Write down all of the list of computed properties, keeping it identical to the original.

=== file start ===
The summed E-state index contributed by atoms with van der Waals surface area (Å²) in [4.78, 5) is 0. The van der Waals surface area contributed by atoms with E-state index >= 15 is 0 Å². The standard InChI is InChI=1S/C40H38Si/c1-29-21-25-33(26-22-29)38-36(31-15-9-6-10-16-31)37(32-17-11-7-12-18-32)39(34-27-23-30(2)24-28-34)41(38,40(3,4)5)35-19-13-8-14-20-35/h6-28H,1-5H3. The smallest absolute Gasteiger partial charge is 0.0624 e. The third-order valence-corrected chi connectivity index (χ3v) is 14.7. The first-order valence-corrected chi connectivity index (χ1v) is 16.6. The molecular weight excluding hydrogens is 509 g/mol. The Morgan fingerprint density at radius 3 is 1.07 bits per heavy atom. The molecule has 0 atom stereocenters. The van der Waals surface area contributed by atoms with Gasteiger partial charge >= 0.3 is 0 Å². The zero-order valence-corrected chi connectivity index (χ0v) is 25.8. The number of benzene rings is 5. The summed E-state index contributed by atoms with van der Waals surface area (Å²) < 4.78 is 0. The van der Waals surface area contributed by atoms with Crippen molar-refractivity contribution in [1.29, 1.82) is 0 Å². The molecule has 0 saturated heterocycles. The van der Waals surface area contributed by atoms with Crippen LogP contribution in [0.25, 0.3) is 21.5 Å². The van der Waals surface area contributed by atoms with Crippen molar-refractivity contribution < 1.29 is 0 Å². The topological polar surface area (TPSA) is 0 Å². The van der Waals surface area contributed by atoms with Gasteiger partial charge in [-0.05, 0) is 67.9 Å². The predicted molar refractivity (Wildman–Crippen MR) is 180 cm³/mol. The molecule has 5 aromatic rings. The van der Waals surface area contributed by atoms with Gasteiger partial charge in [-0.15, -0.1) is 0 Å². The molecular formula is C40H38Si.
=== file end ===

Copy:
The summed E-state index contributed by atoms with van der Waals surface area (Å²) in [4.78, 5) is 0. The van der Waals surface area contributed by atoms with E-state index >= 15 is 0 Å². The standard InChI is InChI=1S/C40H38Si/c1-29-21-25-33(26-22-29)38-36(31-15-9-6-10-16-31)37(32-17-11-7-12-18-32)39(34-27-23-30(2)24-28-34)41(38,40(3,4)5)35-19-13-8-14-20-35/h6-28H,1-5H3. The smallest absolute Gasteiger partial charge is 0.0624 e. The third-order valence-corrected chi connectivity index (χ3v) is 14.7. The first-order valence-corrected chi connectivity index (χ1v) is 16.6. The molecular weight excluding hydrogens is 509 g/mol. The Morgan fingerprint density at radius 3 is 1.07 bits per heavy atom. The molecule has 0 atom stereocenters. The van der Waals surface area contributed by atoms with Gasteiger partial charge >= 0.3 is 0 Å². The zero-order valence-corrected chi connectivity index (χ0v) is 25.8. The number of benzene rings is 5. The summed E-state index contributed by atoms with van der Waals surface area (Å²) < 4.78 is 0. The van der Waals surface area contributed by atoms with Crippen molar-refractivity contribution in [1.29, 1.82) is 0 Å². The molecule has 0 saturated heterocycles. The van der Waals surface area contributed by atoms with Crippen LogP contribution in [0.25, 0.3) is 21.5 Å². The van der Waals surface area contributed by atoms with Crippen molar-refractivity contribution < 1.29 is 0 Å². The topological polar surface area (TPSA) is 0 Å². The van der Waals surface area contributed by atoms with Gasteiger partial charge in [-0.05, 0) is 67.9 Å². The predicted molar refractivity (Wildman–Crippen MR) is 180 cm³/mol. The molecule has 5 aromatic rings. The van der Waals surface area contributed by atoms with Gasteiger partial charge in [-0.15, -0.1) is 0 Å². The molecular formula is C40H38Si.